"At night, in the bunks, it was like a TB ward," said Carey, who had only been on the job a couple days when she started having headaches and coughs. "Everyone was coughing."
"My lungs were really irritated," she said. "Then towards the end of it, I had like a joint pain in my hip." Within two weeks, Carey was airlifted out, her work stint over.
Exxon's chief of medicine that summer, Dr. Kenneth Gould, said in a speech that fall to oil industry officials that the illnesses didn't respond to antibiotics. "No single set of antibiotics seemed efficacious," he said.
State and federal health officials heard about the sickness and discussed looking into it. In its final report in 1991, NIOSH officials wrote that state health workers planned to look closer but they had the same problems as other health experts: They couldn't get Exxon to release its clinical data, and Exxon controlled access to workers at remote locations.
Out on the work barge that summer, crane operator Stubblefield climbed down from his cab and sought medical treatment two or three times a week for breathing difficulties. He was given vitamin C and cough medicine. He said he asked if the diesel fumes could be redirected, and he complained about the air quality, but nothing changed.
"They didn't run one dang-blame air-quality test," he said. "They were running air monitoring on some barges, but not mine. If there is a reason for running it on some, why not all of them?"
After two months, he left to get medical help in Anchorage.
"I came off the spill because I couldn't breathe or talk," Stubblefield said. "A month later, I still couldn't talk. My wife had to walk around and talk for me because my throat was completely shut down. I knew I needed help." He spent the next five years seeing doctor after doctor in Anchorage, Seattle and Denver.
McJemsey, who worked in the detoxification area, had a sore throat most of the summer, according to her son, Roger McJemsey. During brief breaks away from the cleanup work, her condition improved, he said. But as soon as she returned to work, the problems started anew. By the time she left for home at the end of the summer, she barely could talk, he said.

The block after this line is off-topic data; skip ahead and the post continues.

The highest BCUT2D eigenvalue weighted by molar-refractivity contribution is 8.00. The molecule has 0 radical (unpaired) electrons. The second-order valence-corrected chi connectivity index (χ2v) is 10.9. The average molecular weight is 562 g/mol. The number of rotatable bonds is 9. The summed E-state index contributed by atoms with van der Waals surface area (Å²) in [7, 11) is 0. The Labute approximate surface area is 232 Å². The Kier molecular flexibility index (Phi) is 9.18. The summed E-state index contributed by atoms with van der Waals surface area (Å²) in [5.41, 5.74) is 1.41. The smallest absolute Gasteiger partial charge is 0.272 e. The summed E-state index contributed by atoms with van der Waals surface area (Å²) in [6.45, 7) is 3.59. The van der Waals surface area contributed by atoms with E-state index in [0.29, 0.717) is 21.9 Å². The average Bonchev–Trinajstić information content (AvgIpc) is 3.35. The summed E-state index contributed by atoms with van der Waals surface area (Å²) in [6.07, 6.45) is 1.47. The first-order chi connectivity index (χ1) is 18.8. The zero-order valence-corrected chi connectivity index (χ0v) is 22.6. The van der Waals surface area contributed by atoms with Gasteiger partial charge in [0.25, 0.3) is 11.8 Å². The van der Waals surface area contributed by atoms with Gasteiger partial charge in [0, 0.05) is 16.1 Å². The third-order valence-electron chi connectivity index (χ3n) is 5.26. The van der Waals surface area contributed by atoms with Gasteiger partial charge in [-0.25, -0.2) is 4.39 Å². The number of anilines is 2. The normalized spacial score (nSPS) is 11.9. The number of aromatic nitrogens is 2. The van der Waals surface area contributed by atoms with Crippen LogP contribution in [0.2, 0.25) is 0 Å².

Middaugh, the state epidemiologist, said it would have been easy to conduct sampling to isolate a possible viral cause for the "Valdez Crud." But the state wasn't asked to help.
And if it was the flu, results from the state's viral laboratory in Fairbanks show it didn't spread out of the Sound. The laboratory received samples from only 17 people in the Valdez area that summer and all returned different results. No unique influenza viruses were identified anywhere else in the state during that period of time either, according to Don Ritter, head of the state laboratory.
Gould, Exxon's medical chief, said in his 1989 speech that just as the oil company was preparing to collect samples from workers in June, the bug disappeared.
But Gould's contention was contradicted by internal Exxon reports that surfaced years later in the Stubblefield case. Those documents show that workers continued to make about 300 clinic visits each week through August 1989. The visits didn't begin to decline until September, when the cleanup wound down and workers were laid off.
Before heading home that summer, about 1,800 of the cleanup workers filed injury claims with the Alaska Workers' Compensation office. The bulk were for injuries that might be expected among laborers at a heavy construction site: sprains, cuts and bruises. But the agency also reported 264 claims for respiratory problems, 13 for chemical burns, 34 for systemic poisoning, and 129 for undefined illnesses.
Stubblefield and Carey believe other workers besides the ones who sued might still be suffering effects.
"My fear is there are a lot of people who have been exposed who don't know to look at this," Carey said. "Who don't know that the little ache in their back that is real persistent that might need to be investigated, and they need to tell the doctors they see that they were exposed to chemicals."
Under state law, workers generally have two years to file a claim when they are hurt at work. But if the employer fails to report a workplace injury or illness to the state worker compensation office, the two-year statute of limitations doesn't apply. Attorney Dennis Mestas, who represented one of the workers in a lawsuit, contends this means that workers who believe they are suffering illnesses from the spill may still file a claim.
By the end of the summer, the final NIOSH report showed that agency officials gave up asking for clinical data that would have revealed how many of the workers reported upper respiratory problems.
Though NIOSH knew there were upper respiratory problems, the agency decided it didn't need to know more for its final report. The agency looked at the Alaska Workers' Compensation data and concluded that the number of worker-reported respiratory problems was consistent with a "bronchitis-type rather than chemical-induced illness." Crowded living conditions probably were to blame, the agency wrote.
The state was counting on NIOSH to take the lead examining worker health issues. But Middaugh remembered NIOSH trying and failing to get data from Exxon.
The company "refused to open the records," he said. "We were quite frustrated."